For exploiting LLSs in NMR spectroscopy and imaging it is necessary to populate them, i.e., to generate singlet spin order from spin magnetization, and to maintain the resulting LLS. For maintenance of the singlet state, one needs to provide experimental conditions such that this state is an eigen-state of the time-independent Hamiltonian of the spin pair. Such conditions are fulfilled [1, 4, 5] when the spin pair becomes strongly coupled so that the difference in NMR frequency, \( \delta \nu \), of the two spins becomes smaller than their scalar spin–spin coupling, \( J \). In turn, such conditions are fulfilled when the system is brought to a sufficiently low external magnetic field [3] or when a strong spin-locking RF field is applied [2]. A somewhat special case [7, 8, 9] is given by molecules where the paired spin is only slightly non-equivalent: in this situation, the condition \( J \gg \delta \nu \) is fulfilled even at the high magnetic field of an NMR spectrometer. Using such molecular systems is advantageous because experiments can be run directly inside an NMR spectrometer or MRI scanner; there is also no need to use spin-locking, which can cause unwanted sample heating by RF excitation.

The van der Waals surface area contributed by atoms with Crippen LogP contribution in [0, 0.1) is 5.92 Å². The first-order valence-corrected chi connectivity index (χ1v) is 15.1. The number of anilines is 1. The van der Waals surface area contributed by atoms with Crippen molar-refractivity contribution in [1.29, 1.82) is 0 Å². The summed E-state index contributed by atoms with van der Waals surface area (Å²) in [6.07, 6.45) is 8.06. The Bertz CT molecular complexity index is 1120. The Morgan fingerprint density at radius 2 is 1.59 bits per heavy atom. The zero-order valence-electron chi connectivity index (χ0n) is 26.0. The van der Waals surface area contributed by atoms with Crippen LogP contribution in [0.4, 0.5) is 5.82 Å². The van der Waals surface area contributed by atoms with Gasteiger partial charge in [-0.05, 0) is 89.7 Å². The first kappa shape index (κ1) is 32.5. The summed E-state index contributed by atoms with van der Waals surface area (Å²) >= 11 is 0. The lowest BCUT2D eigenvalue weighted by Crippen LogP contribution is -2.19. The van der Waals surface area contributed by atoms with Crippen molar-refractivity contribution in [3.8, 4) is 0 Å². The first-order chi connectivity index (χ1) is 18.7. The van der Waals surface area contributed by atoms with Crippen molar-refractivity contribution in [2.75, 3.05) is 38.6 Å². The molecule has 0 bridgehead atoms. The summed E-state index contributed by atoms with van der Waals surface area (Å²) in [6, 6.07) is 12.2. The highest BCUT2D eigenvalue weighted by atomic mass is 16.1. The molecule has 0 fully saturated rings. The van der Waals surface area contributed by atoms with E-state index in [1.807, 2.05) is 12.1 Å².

To populate LLSs in strongly coupled spin pairs, special NMR techniques are needed for performing magnetization-to-singlet (M2S) conversion, while the reverse S2M conversion is required for LLS observation. Suitable methods [4] for manipulating singlet spin order in such cases are given by multi-pulse M2S/S2M techniques developed by the Levitt group [10], by spin-locking induced crossing (SLIC) [11, 12, 13] or by adiabatic passage spin order conversion (APSOC) proposed by some of us [14, 15, 16, 17]. To use these methods, precise knowledge of the NMR parameters of the molecule under study is required for correct setting of the inter-pulse delays in the M2S/S2M method, for optimizing the RF-field strength in the SLIC method and the RF frequency in the APSOC method. When the spin system is not restricted to a spin pair, precise determination of the NMR parameters may become challenging.